Hereditary breast and ovarian cancer (HBOC) is an autosomal dominant hereditary cancer syndrome associated with germline variants in the BRCA1 or BRCA2 genes. Variants within these 2 genes account for the majority of hereditary breast and ovarian cancer families. HBOC is predominantly characterized by young-onset breast cancer and ovarian cancer. However, HBOC is also associated with increased risks for prostate cancer, pancreatic cancer, fallopian tube cancer, and male breast cancer. HBOC is highly penetrant; the risk for developing an invasive breast cancer is about 60% to 65% and the risk for developing ovarian cancer is about 40% by age 70. Some individuals develop multiple primary or bilateral cancers.


Hereditary Breast Cancer

While pathogenic BRCA1 and BRCA2 variants account for the majority of hereditary breast cancer, alterations in other genes may be present in families in which a BRCA1 or BRCA2 gene variant is not identified. These include TP53, PTEN, CDH1, and STK11. For instance, it has been demonstrated that 8% of women with very early-onset (less than 30 years of age) breast cancer who test negative for a variant in BRCA1 and BRCA2 have a variant in TP53.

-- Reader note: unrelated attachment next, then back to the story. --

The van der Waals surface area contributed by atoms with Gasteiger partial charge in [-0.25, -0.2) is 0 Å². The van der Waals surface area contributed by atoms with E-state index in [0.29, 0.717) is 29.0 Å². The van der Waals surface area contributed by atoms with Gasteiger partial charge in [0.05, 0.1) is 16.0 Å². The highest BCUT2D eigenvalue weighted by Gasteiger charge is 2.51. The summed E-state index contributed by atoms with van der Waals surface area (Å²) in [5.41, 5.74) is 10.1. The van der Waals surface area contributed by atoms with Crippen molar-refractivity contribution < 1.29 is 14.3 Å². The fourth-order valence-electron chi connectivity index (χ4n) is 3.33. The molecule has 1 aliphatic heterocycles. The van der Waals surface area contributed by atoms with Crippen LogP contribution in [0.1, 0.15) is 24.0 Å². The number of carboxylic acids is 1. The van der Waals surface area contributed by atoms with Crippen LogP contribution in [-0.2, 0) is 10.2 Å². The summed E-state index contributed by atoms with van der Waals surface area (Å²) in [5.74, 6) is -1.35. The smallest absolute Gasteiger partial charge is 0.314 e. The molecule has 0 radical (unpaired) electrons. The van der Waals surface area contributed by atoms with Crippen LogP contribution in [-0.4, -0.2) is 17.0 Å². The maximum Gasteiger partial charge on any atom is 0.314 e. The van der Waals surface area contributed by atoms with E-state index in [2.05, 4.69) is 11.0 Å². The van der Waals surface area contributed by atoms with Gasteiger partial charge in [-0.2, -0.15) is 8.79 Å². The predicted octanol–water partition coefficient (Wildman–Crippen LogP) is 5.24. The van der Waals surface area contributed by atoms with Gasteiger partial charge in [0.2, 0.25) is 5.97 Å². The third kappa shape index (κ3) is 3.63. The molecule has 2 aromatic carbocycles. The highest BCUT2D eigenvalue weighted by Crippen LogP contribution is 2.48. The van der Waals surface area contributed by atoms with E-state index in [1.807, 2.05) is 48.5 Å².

Alterations in TP53, PTEN, CDH1, and STK11 are associated with hereditary cancer syndromes in which there is an increased risk for breast cancer; however, the risk for developing an invasive breast cancer associated with these syndromes varies. Some individuals with a pathogenic variant in one of these genes develop multiple primary cancers or bilateral cancers. Therefore, testing for variants in these 4 genes may also be useful when there is a suspicion of a hereditary susceptibility to breast cancer.


Lynch Syndrome

Lynch syndrome (also known as hereditary nonpolyposis colorectal cancer or HNPCC) is an autosomal dominant hereditary cancer syndrome associated with germline variants in the mismatch repair genes, MLH1, MSH2, MSH6, and PMS2. Deletions within the 3' end of the EPCAM gene, which lead to inactivation of the MSH2 promotor, have also been associated with Lynch syndrome.